Liquid Silver Books, $5.95, ISBN 978-1-59578-366-0
Contemporary Romance, 2007
Our heroine wakes up one morning in Love, from A to Z with a problem that many heroines in past romance novels as well as soap opera lead female characters have experienced before: she has no memory of her past. On the bright side, she finds herself in bed with a truly handsome fellow named Zach Harris who turns out to be a sexy guitar player in a rock band. Now all they have to do, apart from the obvious, is to help her piece together her past. Zach hasn’t met her until the night before, so all they have is the name she gave him – Angel.
What I know, thanks to the prologue and the blurb, is that April Valenzuela is an heiress who keeps a tough facade in order to deal with her slimy relatives who try to make her life miserable in a passive-aggressive manner while being nice to her face in order to get her to hand them some of her millions. The latest fix April finds herself in was due to her dim-witted cousin Richie, acting on the instructions of his father, slipping some drugs into her drink while they were clubbing so that she’d be woozy enough to sign some contracts that will give Richie’s father some measure of control over her money. Unfortunately for those two men, Angel sneaked away with Zach before the drug kicked into effect. Richie slipped up with the drugs and gave April a more potent drug that ended up knocking out her senses and giving her amnesia.
The plot sounds like something straight out of a soap opera but I can also easily see Love, from A to Z being made into a romantic movie starring Lindsay Lohan and Jared Padalecki, although some of the more explicit love scenes may have to be left on the cutting room floor in order not to scare the teenage girls that will flock to watch that movie.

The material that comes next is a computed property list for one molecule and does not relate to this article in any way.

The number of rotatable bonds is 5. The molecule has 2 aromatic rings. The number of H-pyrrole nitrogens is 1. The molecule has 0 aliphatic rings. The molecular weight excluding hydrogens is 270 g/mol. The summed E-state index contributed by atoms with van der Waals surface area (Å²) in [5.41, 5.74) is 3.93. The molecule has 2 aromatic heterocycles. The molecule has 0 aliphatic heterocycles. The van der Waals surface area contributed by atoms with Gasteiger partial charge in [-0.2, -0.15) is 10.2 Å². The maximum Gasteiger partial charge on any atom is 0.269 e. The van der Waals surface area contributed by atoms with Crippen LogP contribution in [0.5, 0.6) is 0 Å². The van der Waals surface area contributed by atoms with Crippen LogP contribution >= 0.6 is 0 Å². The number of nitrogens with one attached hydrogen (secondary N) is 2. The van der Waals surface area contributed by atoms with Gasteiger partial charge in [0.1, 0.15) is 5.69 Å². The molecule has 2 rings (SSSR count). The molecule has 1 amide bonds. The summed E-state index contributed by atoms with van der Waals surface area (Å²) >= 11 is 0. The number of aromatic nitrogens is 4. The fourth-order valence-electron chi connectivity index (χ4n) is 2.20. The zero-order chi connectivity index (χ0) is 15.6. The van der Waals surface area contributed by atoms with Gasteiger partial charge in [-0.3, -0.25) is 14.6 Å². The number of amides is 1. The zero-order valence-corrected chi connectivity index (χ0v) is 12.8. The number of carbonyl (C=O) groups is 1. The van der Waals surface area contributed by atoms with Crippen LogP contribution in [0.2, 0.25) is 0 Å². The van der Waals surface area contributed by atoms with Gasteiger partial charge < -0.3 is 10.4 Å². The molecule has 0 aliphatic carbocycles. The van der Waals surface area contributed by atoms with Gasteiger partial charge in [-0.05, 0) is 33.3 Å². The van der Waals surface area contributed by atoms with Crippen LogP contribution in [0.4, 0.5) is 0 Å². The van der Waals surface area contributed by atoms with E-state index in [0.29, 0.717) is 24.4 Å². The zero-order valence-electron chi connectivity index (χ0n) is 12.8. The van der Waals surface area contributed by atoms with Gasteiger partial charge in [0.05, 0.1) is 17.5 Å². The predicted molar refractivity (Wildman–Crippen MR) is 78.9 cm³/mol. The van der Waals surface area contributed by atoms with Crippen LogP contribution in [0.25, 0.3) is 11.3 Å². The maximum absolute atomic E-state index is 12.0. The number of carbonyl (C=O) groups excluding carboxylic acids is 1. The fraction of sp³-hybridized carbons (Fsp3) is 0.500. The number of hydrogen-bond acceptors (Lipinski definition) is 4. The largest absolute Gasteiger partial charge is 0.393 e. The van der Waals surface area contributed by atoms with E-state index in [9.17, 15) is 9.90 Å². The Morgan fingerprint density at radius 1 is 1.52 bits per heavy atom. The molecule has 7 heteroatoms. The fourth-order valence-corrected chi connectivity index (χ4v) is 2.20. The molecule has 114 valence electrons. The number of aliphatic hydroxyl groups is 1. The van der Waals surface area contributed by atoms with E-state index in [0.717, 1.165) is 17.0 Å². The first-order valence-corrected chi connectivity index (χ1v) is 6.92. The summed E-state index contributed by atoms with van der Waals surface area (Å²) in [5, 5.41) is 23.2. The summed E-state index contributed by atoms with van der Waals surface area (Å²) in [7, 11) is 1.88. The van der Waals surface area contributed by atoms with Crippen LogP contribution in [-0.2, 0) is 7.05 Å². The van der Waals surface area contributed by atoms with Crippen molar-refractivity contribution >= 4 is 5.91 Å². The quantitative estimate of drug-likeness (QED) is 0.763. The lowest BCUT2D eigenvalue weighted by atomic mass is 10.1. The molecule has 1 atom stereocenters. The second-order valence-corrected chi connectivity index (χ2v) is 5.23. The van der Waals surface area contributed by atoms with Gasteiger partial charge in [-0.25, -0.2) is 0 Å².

Zach is a dream guy. He better not exist in real life because if he does, I’m going to capture him and make lots of money renting him out to men and women in need of some hot love in their lives. This guy is good, I tell you, he knows how to play his guitar and make a woman orgasm just like that. And seriously, Ms Forte manages to make this skill of Zach come off as pretty amazing instead of ridiculous.
“It’s called a vibrato. Or a tremolo – either one. And, if you do it just right, it’s supposed to stimulate something known as the vaginal frequency.”
Gives Killing Me Softly with His Song a whole new level of meaning, doesn’t he? Vibrato, tremolo, pomelo, whatever – Zach, call me!
Magic tremolo aside, Zach is also a dream guy in every other way. He’s understanding, he’s sweet, he comes off like a zen-type of guru without being smarmy (hey, he’s living in LA, people), and he’s like a My First Boyfriend action figure and Rock Slut Guru rolled in one. He also claims that he’s not ready for commitment, but I’m sure we all have heard that one before.
There isn’t much I learn about April in this story since for the most part she has no idea who she is, but she turns out to be a standard unhappy poor-little-rich-girl who finds happiness by falling in love. Nonetheless, she and Zach have a developing relationship that is a very nicely done mix of quiet fun moments and really hot love scenes that include the use of toys and Zach’s sexy love guru knowledge on how to hit all of a woman’s right spots. Author PG Forte has done something amazing here – she’s written in hot sex scenes and some introspective moments of bonding so that they coexist nicely in the main characters’ relationship to the point that I find the love scenes too sexy at times because the emotions felt by the characters come of as pretty real.
The ending is a little on the saccharine side with a touch of surreal implausibility – the part where our heroine forgives her scheming uncle and cousin just like that has me rolling up my eyes in disbelief – but for the most part, Love, from A to Z is a most enjoyable fairy-tale romance that captures the whole “poor trapped heiress finds love and a grand adventure” fantasy perfectly.